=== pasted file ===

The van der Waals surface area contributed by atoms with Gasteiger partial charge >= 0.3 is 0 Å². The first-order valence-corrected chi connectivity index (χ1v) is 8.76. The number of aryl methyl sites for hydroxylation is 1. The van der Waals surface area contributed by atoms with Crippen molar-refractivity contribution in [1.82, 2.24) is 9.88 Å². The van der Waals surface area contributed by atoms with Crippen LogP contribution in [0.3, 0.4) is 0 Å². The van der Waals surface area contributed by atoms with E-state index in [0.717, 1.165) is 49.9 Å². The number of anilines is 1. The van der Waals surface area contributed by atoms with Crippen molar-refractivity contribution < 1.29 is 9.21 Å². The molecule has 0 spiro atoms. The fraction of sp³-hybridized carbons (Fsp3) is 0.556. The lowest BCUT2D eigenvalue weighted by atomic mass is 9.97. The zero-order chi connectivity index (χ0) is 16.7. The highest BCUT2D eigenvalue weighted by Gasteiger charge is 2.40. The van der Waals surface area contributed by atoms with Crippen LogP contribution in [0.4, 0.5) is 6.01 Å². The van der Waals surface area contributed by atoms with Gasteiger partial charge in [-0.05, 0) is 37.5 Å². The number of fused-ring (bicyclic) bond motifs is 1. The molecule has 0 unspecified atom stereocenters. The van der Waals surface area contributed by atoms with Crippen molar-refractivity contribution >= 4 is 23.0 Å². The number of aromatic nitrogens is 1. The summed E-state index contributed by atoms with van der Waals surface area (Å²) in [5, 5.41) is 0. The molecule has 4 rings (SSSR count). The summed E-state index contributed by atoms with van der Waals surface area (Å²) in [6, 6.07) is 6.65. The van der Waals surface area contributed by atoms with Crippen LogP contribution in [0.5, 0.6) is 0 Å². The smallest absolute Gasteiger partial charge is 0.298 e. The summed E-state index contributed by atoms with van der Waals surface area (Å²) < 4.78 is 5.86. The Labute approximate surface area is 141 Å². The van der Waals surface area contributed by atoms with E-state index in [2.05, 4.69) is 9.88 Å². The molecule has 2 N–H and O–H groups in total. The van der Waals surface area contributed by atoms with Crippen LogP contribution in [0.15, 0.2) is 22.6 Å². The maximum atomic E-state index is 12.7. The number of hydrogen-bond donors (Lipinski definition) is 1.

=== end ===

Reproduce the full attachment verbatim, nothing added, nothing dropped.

The van der Waals surface area contributed by atoms with Gasteiger partial charge >= 0.3 is 0 Å². The first-order valence-corrected chi connectivity index (χ1v) is 8.76. The number of aryl methyl sites for hydroxylation is 1. The van der Waals surface area contributed by atoms with Crippen molar-refractivity contribution in [1.82, 2.24) is 9.88 Å². The van der Waals surface area contributed by atoms with Crippen LogP contribution in [0.3, 0.4) is 0 Å². The van der Waals surface area contributed by atoms with E-state index in [0.717, 1.165) is 49.9 Å². The number of anilines is 1. The van der Waals surface area contributed by atoms with Crippen molar-refractivity contribution < 1.29 is 9.21 Å². The molecule has 0 spiro atoms. The fraction of sp³-hybridized carbons (Fsp3) is 0.556. The lowest BCUT2D eigenvalue weighted by atomic mass is 9.97. The zero-order chi connectivity index (χ0) is 16.7. The highest BCUT2D eigenvalue weighted by Gasteiger charge is 2.40. The van der Waals surface area contributed by atoms with Crippen LogP contribution in [0.4, 0.5) is 6.01 Å². The van der Waals surface area contributed by atoms with Gasteiger partial charge in [-0.05, 0) is 37.5 Å². The number of fused-ring (bicyclic) bond motifs is 1. The molecule has 0 unspecified atom stereocenters. The van der Waals surface area contributed by atoms with Crippen molar-refractivity contribution >= 4 is 23.0 Å². The number of aromatic nitrogens is 1. The summed E-state index contributed by atoms with van der Waals surface area (Å²) in [5, 5.41) is 0. The molecule has 4 rings (SSSR count). The summed E-state index contributed by atoms with van der Waals surface area (Å²) in [6, 6.07) is 6.65. The van der Waals surface area contributed by atoms with Crippen LogP contribution in [0.5, 0.6) is 0 Å². The smallest absolute Gasteiger partial charge is 0.298 e. The summed E-state index contributed by atoms with van der Waals surface area (Å²) < 4.78 is 5.86. The Labute approximate surface area is 141 Å². The van der Waals surface area contributed by atoms with E-state index in [2.05, 4.69) is 9.88 Å². The molecule has 2 N–H and O–H groups in total. The van der Waals surface area contributed by atoms with Crippen LogP contribution in [0.15, 0.2) is 22.6 Å². The maximum atomic E-state index is 12.7. The number of hydrogen-bond donors (Lipinski definition) is 1.